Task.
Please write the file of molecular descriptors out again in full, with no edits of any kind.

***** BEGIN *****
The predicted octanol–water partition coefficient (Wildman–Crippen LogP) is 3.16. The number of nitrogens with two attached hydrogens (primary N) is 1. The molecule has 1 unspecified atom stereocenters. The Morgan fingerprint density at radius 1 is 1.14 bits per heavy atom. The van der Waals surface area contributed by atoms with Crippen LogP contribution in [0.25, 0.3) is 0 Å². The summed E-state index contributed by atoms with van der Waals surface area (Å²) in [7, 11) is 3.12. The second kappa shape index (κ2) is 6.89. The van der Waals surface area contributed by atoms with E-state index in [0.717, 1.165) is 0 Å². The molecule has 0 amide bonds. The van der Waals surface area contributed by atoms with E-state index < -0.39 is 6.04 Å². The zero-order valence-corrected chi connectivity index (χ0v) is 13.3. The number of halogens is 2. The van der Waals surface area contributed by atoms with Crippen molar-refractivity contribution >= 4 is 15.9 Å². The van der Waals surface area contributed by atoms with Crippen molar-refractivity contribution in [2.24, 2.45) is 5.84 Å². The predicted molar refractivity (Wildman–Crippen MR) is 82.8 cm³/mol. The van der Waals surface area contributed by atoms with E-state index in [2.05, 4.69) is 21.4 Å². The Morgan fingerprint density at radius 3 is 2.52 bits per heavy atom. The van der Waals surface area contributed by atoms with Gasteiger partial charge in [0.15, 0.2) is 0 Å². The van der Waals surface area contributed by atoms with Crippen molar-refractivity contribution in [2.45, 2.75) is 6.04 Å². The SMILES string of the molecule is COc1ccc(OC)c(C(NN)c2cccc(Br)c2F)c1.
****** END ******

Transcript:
The predicted octanol–water partition coefficient (Wildman–Crippen LogP) is 3.16. The number of nitrogens with two attached hydrogens (primary N) is 1. The molecule has 1 unspecified atom stereocenters. The Morgan fingerprint density at radius 1 is 1.14 bits per heavy atom. The van der Waals surface area contributed by atoms with Crippen LogP contribution in [0.25, 0.3) is 0 Å². The summed E-state index contributed by atoms with van der Waals surface area (Å²) in [7, 11) is 3.12. The second kappa shape index (κ2) is 6.89. The van der Waals surface area contributed by atoms with E-state index in [0.717, 1.165) is 0 Å². The molecule has 0 amide bonds. The van der Waals surface area contributed by atoms with E-state index < -0.39 is 6.04 Å². The zero-order valence-corrected chi connectivity index (χ0v) is 13.3. The number of halogens is 2. The van der Waals surface area contributed by atoms with Crippen molar-refractivity contribution >= 4 is 15.9 Å². The van der Waals surface area contributed by atoms with Crippen molar-refractivity contribution in [2.24, 2.45) is 5.84 Å². The predicted molar refractivity (Wildman–Crippen MR) is 82.8 cm³/mol. The van der Waals surface area contributed by atoms with E-state index in [2.05, 4.69) is 21.4 Å². The Morgan fingerprint density at radius 3 is 2.52 bits per heavy atom. The van der Waals surface area contributed by atoms with Gasteiger partial charge in [0.15, 0.2) is 0 Å². The van der Waals surface area contributed by atoms with Crippen molar-refractivity contribution in [2.45, 2.75) is 6.04 Å². The SMILES string of the molecule is COc1ccc(OC)c(C(NN)c2cccc(Br)c2F)c1.